I have some undergraduate students doing research in my lab, and I pay them by the hours. I’ve observed that the students usually do what I tell them and don’t go beyond that (as we usually expect from research) even though I encourage them to do so. They also work exactly the assigned hours (says 10 hours/week). You know, like the regular employees in a company, not like a researcher in academia.
I discussed this with other faculty members in my department, and some of them told me that I have been doing it wrong. That I should not pay the students (except during the summer) as this job is for them to have research experience and learn research skills. Only the students who are really interested in doing and learning research will volunteer to work in the lab for free, and these are the students we want in the lab, not the students who (mainly / only) work for the compensation. And my colleagues told me that they had very few undergraduate students working in their labs for free, but those have been very good students who would co-author papers and continue to graduate schools (Master or PhD).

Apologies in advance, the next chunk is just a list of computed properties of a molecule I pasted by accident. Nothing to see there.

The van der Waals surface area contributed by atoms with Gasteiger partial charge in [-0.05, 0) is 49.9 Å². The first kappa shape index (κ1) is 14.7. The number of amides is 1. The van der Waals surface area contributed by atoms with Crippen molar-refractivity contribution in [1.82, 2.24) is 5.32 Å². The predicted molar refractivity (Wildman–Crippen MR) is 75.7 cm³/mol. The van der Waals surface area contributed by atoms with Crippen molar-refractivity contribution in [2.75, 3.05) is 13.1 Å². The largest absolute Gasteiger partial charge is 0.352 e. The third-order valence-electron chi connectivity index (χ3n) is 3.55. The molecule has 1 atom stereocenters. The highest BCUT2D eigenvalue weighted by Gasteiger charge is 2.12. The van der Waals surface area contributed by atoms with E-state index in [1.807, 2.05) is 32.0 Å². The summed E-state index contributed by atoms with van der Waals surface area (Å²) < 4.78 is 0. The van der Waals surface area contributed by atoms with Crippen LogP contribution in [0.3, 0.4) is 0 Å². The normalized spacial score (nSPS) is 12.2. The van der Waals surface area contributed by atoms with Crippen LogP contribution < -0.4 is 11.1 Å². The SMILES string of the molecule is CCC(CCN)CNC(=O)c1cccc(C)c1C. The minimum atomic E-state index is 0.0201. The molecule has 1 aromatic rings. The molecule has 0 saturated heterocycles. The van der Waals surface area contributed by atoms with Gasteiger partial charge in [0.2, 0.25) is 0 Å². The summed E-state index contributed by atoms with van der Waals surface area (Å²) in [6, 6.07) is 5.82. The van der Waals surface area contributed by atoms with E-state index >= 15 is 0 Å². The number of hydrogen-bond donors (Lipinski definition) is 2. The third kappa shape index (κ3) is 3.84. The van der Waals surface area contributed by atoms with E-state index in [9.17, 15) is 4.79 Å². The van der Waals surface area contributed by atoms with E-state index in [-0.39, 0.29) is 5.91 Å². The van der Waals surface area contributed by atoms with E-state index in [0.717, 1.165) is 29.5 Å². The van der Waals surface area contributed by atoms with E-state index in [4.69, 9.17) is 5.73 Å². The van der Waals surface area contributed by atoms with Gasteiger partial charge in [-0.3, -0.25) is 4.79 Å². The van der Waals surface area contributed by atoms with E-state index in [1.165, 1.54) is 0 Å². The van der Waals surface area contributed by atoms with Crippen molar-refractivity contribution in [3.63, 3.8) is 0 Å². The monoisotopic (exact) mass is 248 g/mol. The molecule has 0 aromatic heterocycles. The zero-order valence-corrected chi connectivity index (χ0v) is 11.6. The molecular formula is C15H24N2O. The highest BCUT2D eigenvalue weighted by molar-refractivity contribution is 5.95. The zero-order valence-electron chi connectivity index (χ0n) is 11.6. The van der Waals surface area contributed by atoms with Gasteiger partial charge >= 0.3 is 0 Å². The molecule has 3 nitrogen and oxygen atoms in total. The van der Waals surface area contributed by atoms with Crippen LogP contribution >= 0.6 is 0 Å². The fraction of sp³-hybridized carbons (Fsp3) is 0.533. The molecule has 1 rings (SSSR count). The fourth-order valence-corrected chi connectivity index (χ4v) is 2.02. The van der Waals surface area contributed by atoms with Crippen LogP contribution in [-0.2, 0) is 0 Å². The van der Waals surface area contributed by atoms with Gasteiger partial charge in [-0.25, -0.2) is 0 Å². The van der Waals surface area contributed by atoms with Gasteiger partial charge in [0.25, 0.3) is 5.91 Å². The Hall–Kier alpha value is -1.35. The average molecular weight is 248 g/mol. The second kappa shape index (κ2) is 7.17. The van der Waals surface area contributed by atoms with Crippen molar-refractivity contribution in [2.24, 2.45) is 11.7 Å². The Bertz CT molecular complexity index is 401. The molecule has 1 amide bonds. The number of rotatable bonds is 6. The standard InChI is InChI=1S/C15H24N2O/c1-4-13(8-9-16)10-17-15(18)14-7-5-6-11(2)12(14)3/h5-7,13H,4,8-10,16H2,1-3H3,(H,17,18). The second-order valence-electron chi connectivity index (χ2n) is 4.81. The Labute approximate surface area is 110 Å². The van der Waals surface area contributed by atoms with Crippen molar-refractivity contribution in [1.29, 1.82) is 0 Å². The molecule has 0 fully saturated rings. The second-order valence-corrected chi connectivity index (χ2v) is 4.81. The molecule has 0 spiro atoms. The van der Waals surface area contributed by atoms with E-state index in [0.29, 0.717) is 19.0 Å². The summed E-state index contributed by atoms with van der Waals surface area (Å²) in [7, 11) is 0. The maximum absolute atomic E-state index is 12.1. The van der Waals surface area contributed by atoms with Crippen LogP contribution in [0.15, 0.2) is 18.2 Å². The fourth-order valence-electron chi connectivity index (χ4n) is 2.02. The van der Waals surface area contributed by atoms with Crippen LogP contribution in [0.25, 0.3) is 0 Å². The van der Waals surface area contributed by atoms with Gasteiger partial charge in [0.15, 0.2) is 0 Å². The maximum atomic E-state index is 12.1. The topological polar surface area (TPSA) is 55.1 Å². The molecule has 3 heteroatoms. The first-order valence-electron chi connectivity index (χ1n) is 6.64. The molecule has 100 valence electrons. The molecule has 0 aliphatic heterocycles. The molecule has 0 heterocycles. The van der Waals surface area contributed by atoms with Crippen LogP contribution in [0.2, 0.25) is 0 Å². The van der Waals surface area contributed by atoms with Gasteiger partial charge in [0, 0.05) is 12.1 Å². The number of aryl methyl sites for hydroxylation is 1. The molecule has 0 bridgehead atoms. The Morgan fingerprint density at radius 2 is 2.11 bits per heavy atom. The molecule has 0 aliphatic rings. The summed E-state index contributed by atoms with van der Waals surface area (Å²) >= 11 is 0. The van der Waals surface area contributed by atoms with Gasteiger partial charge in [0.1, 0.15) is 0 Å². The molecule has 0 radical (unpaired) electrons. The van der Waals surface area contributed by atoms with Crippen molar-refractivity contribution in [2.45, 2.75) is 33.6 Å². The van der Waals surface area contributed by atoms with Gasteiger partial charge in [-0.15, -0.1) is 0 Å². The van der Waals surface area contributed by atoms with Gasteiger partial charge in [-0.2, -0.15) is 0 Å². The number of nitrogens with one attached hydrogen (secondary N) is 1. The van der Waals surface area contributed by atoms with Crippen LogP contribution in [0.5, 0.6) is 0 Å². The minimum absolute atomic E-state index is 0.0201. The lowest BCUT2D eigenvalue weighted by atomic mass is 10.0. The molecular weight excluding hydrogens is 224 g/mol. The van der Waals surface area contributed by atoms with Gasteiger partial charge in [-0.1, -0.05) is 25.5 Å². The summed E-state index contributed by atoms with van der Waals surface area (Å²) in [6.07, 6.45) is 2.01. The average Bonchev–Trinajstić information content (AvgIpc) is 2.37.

On the other hand, I’ve heard from some good undergraduate students (in terms of GPA and technical skills) that they would never work an unpaid position.
I’ve been thinking about this lately. Am I doing it wrong? I’m not cheap, but if paying the students to do research results in wrong motivation and expectation for them, and if not paying them is a good filtering mechanism to select good students, maybe I should do that.
What do you think? Do you have any good strategy to have good undergraduate students doing research in your lab?
Btw, I’m in the US.